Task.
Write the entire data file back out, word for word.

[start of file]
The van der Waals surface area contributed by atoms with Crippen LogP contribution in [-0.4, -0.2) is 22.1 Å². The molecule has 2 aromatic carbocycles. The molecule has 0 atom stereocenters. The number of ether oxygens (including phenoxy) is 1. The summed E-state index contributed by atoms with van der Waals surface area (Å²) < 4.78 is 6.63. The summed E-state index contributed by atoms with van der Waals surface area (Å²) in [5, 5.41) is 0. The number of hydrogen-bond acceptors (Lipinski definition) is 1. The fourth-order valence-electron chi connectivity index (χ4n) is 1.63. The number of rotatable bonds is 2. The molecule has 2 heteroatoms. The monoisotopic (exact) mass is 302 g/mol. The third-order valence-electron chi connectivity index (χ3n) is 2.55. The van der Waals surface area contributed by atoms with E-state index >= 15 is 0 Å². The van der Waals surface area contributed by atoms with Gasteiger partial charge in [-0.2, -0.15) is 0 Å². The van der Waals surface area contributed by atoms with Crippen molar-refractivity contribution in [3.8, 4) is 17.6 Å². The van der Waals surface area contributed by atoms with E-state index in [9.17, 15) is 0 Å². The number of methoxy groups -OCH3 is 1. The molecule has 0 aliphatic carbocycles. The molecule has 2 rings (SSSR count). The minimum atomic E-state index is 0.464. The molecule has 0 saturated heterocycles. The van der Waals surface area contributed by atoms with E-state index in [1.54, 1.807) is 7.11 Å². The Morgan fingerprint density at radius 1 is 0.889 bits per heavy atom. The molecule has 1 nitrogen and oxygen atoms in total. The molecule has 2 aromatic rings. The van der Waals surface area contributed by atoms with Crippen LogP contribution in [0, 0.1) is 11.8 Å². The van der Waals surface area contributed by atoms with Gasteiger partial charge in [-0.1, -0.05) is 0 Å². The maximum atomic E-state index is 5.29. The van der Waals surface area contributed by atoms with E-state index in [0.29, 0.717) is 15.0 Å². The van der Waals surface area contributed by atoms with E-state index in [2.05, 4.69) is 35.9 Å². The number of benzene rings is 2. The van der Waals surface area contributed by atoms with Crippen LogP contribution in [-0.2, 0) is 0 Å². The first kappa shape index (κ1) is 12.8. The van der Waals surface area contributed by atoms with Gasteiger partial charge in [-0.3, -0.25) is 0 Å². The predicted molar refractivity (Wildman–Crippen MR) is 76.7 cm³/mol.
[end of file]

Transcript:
The van der Waals surface area contributed by atoms with Crippen LogP contribution in [-0.4, -0.2) is 22.1 Å². The molecule has 2 aromatic carbocycles. The molecule has 0 atom stereocenters. The number of ether oxygens (including phenoxy) is 1. The summed E-state index contributed by atoms with van der Waals surface area (Å²) < 4.78 is 6.63. The summed E-state index contributed by atoms with van der Waals surface area (Å²) in [5, 5.41) is 0. The number of hydrogen-bond acceptors (Lipinski definition) is 1. The fourth-order valence-electron chi connectivity index (χ4n) is 1.63. The number of rotatable bonds is 2. The molecule has 2 heteroatoms. The monoisotopic (exact) mass is 302 g/mol. The third-order valence-electron chi connectivity index (χ3n) is 2.55. The van der Waals surface area contributed by atoms with E-state index >= 15 is 0 Å². The van der Waals surface area contributed by atoms with Gasteiger partial charge in [-0.2, -0.15) is 0 Å². The van der Waals surface area contributed by atoms with Crippen molar-refractivity contribution in [3.8, 4) is 17.6 Å². The van der Waals surface area contributed by atoms with E-state index in [9.17, 15) is 0 Å². The number of methoxy groups -OCH3 is 1. The molecule has 0 aliphatic carbocycles. The molecule has 2 rings (SSSR count). The minimum atomic E-state index is 0.464. The molecule has 0 saturated heterocycles. The van der Waals surface area contributed by atoms with E-state index in [1.54, 1.807) is 7.11 Å². The Morgan fingerprint density at radius 1 is 0.889 bits per heavy atom. The molecule has 1 nitrogen and oxygen atoms in total. The molecule has 2 aromatic rings. The van der Waals surface area contributed by atoms with Crippen LogP contribution in [0, 0.1) is 11.8 Å². The van der Waals surface area contributed by atoms with Gasteiger partial charge in [-0.1, -0.05) is 0 Å². The maximum atomic E-state index is 5.29. The van der Waals surface area contributed by atoms with E-state index in [0.29, 0.717) is 15.0 Å². The van der Waals surface area contributed by atoms with E-state index in [2.05, 4.69) is 35.9 Å². The number of benzene rings is 2. The van der Waals surface area contributed by atoms with Crippen LogP contribution in [-0.2, 0) is 0 Å². The first kappa shape index (κ1) is 12.8. The van der Waals surface area contributed by atoms with Gasteiger partial charge in [-0.3, -0.25) is 0 Å². The predicted molar refractivity (Wildman–Crippen MR) is 76.7 cm³/mol.